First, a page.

'Paperwork' found at https://flic.kr/p/4oWb4H by kozumel (https://flickr.com/people/kozumel) used under Creative Commons Attribution-NoDerivs License (http://creativecommons.org/licenses/by-nd/2.0/)
'Paperwork' found at https://flic.kr/p/4oWb4H by kozumel (https://flickr.com/people/kozumel) used under Creative Commons Attribution-NoDerivs License (http://creativecommons.org/licenses/by-nd/2.0/)
'Paperwork' found at https://flic.kr/p/4oWb4H by kozumel (https://flickr.com/people/kozumel) used under Creative Commons Attribution-NoDerivs License (http://creativecommons.org/licenses/by-nd/2.0/)
Anyone who thinks that he or she will be eligible to obtain deferral of removal/deportation under DAPA (Deferred Action for Parental Accountability) should carefully review the requirements, and - if you are not unclear on any part of it - consult with someone who can explain them honestly and accurately.

DAPA applicants will have to satisfy the following requirements:
  1. Applicant must be the parent of a U.S. citizen or lawful permanent resident
  2. Applicant must have lived in the U.S. continuously since January 1, 2010
  3. Applicant must have been physically present in the U.S. on November 20, 2014 [we recommend remaining in the U.S. until filing a DAPA application]
  4. Applicant must not have had prior legal immigration status
  5. Applicant has not been convicted of certain criminal offenses, including any felonies and some misdemeanors, which will be defined more specifically before the application period opens
Deferred Action is all about allowing people who have lived "under the radar" to come out into the open.  The very nature of being in the shadows can make it difficult to obtain documentation of such a person's presence.  That said, it's one thing to know you qualify for DAPA.  It's quite another to be able to PROVE IT.  The burden is on the applicant to demonstrate that he or she satisfies all of these requirements.  The more documentation you can gather, the more quickly your application will be completed and filed.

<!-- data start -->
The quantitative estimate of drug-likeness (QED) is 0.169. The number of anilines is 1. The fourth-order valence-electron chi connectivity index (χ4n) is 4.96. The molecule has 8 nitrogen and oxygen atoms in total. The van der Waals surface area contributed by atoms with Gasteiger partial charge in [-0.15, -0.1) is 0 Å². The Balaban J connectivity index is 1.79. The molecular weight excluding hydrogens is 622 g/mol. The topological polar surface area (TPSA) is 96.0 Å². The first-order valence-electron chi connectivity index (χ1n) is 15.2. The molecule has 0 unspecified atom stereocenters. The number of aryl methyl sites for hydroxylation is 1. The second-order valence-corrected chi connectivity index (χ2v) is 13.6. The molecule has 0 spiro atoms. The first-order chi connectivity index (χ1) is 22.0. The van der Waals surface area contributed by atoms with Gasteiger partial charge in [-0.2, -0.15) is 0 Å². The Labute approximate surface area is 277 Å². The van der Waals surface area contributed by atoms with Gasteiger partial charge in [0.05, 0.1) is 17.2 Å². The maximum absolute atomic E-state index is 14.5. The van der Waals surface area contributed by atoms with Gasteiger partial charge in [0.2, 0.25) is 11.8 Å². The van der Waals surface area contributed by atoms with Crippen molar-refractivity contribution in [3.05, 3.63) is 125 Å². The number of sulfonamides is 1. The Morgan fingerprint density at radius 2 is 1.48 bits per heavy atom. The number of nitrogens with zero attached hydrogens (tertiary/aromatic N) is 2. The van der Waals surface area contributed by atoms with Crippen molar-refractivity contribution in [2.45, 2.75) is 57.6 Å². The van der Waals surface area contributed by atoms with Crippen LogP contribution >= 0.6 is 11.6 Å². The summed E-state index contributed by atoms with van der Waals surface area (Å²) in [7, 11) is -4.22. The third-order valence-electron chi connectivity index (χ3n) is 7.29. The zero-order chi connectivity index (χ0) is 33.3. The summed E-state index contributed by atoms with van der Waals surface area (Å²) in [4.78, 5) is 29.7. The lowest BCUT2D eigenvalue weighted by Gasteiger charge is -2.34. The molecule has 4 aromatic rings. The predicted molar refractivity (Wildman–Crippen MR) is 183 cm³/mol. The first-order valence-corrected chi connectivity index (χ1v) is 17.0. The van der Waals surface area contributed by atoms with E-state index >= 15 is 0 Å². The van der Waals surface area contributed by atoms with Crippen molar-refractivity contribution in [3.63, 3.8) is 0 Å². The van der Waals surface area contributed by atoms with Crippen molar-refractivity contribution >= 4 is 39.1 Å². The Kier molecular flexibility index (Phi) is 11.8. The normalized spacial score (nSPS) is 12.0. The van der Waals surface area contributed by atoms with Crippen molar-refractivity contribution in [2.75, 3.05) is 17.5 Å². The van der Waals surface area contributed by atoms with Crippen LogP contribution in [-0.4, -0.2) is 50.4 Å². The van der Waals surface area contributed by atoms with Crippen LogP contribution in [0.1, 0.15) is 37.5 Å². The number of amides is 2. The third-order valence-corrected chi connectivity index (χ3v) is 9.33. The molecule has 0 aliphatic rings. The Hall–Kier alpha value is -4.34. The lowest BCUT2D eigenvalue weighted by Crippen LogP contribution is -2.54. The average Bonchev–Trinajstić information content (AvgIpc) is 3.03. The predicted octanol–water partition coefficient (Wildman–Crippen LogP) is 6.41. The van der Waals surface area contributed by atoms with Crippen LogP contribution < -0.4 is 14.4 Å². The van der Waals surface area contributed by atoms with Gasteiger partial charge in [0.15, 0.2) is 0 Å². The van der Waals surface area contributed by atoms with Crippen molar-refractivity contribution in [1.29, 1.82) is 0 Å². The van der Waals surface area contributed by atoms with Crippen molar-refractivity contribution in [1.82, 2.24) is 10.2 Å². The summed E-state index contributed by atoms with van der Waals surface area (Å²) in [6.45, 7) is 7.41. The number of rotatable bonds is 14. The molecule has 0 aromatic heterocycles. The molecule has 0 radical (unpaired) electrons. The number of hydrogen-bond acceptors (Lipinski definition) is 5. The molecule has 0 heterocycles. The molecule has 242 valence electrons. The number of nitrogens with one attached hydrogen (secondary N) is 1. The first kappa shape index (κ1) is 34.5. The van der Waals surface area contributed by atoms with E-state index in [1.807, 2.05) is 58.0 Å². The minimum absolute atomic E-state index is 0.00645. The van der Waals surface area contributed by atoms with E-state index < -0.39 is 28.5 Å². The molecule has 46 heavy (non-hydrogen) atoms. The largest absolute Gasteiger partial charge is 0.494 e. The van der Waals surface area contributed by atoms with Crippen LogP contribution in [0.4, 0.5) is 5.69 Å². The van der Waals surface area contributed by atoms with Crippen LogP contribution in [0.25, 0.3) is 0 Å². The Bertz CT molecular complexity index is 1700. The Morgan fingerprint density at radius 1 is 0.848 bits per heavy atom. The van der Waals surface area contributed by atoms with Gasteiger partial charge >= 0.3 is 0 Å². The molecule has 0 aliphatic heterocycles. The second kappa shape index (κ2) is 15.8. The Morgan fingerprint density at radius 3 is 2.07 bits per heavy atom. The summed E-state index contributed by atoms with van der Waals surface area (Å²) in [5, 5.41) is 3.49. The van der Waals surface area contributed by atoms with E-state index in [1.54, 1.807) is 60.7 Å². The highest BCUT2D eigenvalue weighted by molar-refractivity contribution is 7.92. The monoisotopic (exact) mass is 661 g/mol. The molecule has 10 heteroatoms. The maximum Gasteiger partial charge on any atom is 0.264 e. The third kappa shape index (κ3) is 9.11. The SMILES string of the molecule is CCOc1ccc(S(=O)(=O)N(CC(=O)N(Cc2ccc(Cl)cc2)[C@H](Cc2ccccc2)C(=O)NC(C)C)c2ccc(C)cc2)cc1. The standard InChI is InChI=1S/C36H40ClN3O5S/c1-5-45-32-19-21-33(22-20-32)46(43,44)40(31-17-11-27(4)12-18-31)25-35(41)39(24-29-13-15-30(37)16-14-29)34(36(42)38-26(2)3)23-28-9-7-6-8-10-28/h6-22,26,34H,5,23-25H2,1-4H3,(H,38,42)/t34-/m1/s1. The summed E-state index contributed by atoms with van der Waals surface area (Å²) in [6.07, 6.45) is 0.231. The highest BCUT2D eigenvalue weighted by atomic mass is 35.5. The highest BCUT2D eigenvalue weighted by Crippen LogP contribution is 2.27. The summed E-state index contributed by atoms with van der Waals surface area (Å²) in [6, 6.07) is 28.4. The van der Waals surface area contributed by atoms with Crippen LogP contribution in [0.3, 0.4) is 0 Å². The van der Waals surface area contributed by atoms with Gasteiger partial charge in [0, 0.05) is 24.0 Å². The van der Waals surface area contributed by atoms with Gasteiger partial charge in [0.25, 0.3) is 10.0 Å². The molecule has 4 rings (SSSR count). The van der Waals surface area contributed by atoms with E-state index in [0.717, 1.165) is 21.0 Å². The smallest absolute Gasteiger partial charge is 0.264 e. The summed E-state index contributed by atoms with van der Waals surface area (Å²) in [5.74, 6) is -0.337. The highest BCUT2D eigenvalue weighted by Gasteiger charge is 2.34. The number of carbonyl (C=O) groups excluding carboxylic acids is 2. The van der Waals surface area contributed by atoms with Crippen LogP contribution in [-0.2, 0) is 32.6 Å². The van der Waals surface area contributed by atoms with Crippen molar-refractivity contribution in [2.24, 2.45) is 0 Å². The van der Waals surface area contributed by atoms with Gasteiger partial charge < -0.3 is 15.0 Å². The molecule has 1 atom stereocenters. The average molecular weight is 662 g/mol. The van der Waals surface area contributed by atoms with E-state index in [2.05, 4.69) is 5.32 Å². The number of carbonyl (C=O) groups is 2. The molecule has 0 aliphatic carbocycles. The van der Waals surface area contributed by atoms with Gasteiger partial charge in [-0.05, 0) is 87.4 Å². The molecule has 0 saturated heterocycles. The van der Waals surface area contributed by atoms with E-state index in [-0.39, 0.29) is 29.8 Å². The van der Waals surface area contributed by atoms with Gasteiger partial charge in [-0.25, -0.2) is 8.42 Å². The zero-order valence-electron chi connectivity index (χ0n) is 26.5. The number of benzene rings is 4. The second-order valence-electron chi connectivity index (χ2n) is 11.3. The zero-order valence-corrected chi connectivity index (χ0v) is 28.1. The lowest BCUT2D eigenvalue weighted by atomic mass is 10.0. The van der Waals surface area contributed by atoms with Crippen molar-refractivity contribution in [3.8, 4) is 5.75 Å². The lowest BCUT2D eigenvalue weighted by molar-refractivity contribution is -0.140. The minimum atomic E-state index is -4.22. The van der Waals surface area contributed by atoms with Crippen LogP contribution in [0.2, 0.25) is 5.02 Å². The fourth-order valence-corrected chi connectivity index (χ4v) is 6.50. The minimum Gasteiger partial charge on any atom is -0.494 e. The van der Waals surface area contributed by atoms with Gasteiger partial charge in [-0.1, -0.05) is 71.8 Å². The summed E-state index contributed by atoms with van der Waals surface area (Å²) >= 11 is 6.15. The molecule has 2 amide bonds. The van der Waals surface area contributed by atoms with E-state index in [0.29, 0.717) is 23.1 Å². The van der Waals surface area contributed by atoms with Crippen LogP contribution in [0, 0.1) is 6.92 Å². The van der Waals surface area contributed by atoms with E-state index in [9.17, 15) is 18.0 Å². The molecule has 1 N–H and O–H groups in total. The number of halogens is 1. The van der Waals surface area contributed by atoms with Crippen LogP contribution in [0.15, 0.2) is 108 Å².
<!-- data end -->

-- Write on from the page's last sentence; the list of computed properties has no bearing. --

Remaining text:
So, what sorts of documentation should you be collecting and keeping in a safe place?  Below is a list, but it's not exhaustive.  You may have more, or less.  That's okay, but be sure to gather EVERYTHING you can get your hands on.  The more, the better.  If you think something might be helpful, then keep it, and ask a lawyer or an immigration advocate.

  • Applicants' passports and/or other official foreign identity documents
  • Birth certificates of U.S. citizen/LPR children
  • Children's green cards (LPR documentation)
  • Work records, including pay stubs, tax forms, etc., dating back to before January 1, 2010
  • Leases, utility bills, medical records, banking records, children's school records, photographs, etc.
  • Other bills and documentation of presence, such as cable, online streaming accounts, social media, etc.
  • If necessary, affidavits from church, family, friends, etc. to support presence in the United States since before January 1, 2010 and on November 20, 2014
Plan to submit copies of everything with your application, but keep your originals readily available in case immigration officials want to review them.

You should also be saving money for the application fees, which are set to be a bit under $500.00.  If you plan to hire a lawyer, you should consider those fees, as well.

Finally, keep paying close attention to all official announcements about when the government will begin accepting applications.  Right now, that should be around May 20, 2015, but that could change.  You may subscribe for alerts from USCIS by clicking here, or by subscribing to our newsletter from our home page.

Happy New Year.  We look forward to a busy year of helping as many people as possible find some peace of mind after years of uncertainty.